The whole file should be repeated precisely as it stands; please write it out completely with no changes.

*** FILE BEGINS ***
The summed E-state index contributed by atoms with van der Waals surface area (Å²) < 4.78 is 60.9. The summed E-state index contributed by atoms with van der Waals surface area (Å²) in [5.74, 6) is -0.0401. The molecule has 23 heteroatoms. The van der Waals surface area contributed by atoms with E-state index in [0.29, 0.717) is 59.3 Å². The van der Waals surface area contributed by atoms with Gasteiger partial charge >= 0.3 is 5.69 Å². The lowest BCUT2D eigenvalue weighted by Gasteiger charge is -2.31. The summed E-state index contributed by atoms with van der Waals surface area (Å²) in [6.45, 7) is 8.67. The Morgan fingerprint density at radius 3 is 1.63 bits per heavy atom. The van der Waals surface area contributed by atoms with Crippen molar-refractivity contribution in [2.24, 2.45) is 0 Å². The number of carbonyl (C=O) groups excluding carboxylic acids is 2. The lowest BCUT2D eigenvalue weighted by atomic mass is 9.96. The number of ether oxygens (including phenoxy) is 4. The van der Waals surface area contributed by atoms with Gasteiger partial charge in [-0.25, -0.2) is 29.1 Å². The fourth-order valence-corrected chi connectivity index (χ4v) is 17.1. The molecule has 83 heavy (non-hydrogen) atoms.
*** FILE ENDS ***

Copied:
The summed E-state index contributed by atoms with van der Waals surface area (Å²) < 4.78 is 60.9. The summed E-state index contributed by atoms with van der Waals surface area (Å²) in [5.74, 6) is -0.0401. The molecule has 23 heteroatoms. The van der Waals surface area contributed by atoms with E-state index in [0.29, 0.717) is 59.3 Å². The van der Waals surface area contributed by atoms with Gasteiger partial charge >= 0.3 is 5.69 Å². The lowest BCUT2D eigenvalue weighted by Gasteiger charge is -2.31. The summed E-state index contributed by atoms with van der Waals surface area (Å²) in [6.45, 7) is 8.67. The Morgan fingerprint density at radius 3 is 1.63 bits per heavy atom. The van der Waals surface area contributed by atoms with Crippen molar-refractivity contribution in [2.24, 2.45) is 0 Å². The number of carbonyl (C=O) groups excluding carboxylic acids is 2. The lowest BCUT2D eigenvalue weighted by atomic mass is 9.96. The number of ether oxygens (including phenoxy) is 4. The van der Waals surface area contributed by atoms with Gasteiger partial charge in [-0.25, -0.2) is 29.1 Å². The fourth-order valence-corrected chi connectivity index (χ4v) is 17.1. The molecule has 83 heavy (non-hydrogen) atoms.